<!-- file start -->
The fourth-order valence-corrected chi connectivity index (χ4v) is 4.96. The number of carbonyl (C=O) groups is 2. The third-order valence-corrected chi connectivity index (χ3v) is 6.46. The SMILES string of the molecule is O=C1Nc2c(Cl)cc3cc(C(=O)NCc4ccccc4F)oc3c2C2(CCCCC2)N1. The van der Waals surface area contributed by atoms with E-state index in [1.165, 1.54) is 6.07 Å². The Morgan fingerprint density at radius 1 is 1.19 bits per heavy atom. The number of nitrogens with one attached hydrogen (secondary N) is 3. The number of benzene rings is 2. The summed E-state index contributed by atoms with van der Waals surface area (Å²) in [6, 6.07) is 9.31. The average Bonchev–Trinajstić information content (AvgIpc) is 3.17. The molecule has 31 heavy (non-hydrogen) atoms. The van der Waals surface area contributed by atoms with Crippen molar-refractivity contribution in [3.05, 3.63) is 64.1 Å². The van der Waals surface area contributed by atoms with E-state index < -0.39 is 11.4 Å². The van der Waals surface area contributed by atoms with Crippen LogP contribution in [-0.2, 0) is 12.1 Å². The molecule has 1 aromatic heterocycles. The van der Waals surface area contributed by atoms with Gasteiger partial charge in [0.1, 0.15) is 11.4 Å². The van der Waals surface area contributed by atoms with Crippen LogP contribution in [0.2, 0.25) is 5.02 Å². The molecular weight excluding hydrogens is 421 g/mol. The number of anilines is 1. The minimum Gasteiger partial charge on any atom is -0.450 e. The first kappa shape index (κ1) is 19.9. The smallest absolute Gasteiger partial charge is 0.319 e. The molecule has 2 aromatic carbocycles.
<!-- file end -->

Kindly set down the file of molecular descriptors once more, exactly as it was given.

The fourth-order valence-corrected chi connectivity index (χ4v) is 4.96. The number of carbonyl (C=O) groups is 2. The third-order valence-corrected chi connectivity index (χ3v) is 6.46. The SMILES string of the molecule is O=C1Nc2c(Cl)cc3cc(C(=O)NCc4ccccc4F)oc3c2C2(CCCCC2)N1. The van der Waals surface area contributed by atoms with E-state index in [1.165, 1.54) is 6.07 Å². The Morgan fingerprint density at radius 1 is 1.19 bits per heavy atom. The number of nitrogens with one attached hydrogen (secondary N) is 3. The number of benzene rings is 2. The summed E-state index contributed by atoms with van der Waals surface area (Å²) in [6, 6.07) is 9.31. The average Bonchev–Trinajstić information content (AvgIpc) is 3.17. The molecule has 31 heavy (non-hydrogen) atoms. The van der Waals surface area contributed by atoms with Crippen molar-refractivity contribution in [3.05, 3.63) is 64.1 Å². The van der Waals surface area contributed by atoms with E-state index < -0.39 is 11.4 Å². The van der Waals surface area contributed by atoms with Crippen LogP contribution in [-0.2, 0) is 12.1 Å². The molecule has 1 aromatic heterocycles. The van der Waals surface area contributed by atoms with Gasteiger partial charge in [0.1, 0.15) is 11.4 Å². The van der Waals surface area contributed by atoms with Crippen LogP contribution in [0.2, 0.25) is 5.02 Å². The molecular weight excluding hydrogens is 421 g/mol. The number of anilines is 1. The minimum Gasteiger partial charge on any atom is -0.450 e. The first kappa shape index (κ1) is 19.9. The smallest absolute Gasteiger partial charge is 0.319 e. The molecule has 2 aromatic carbocycles.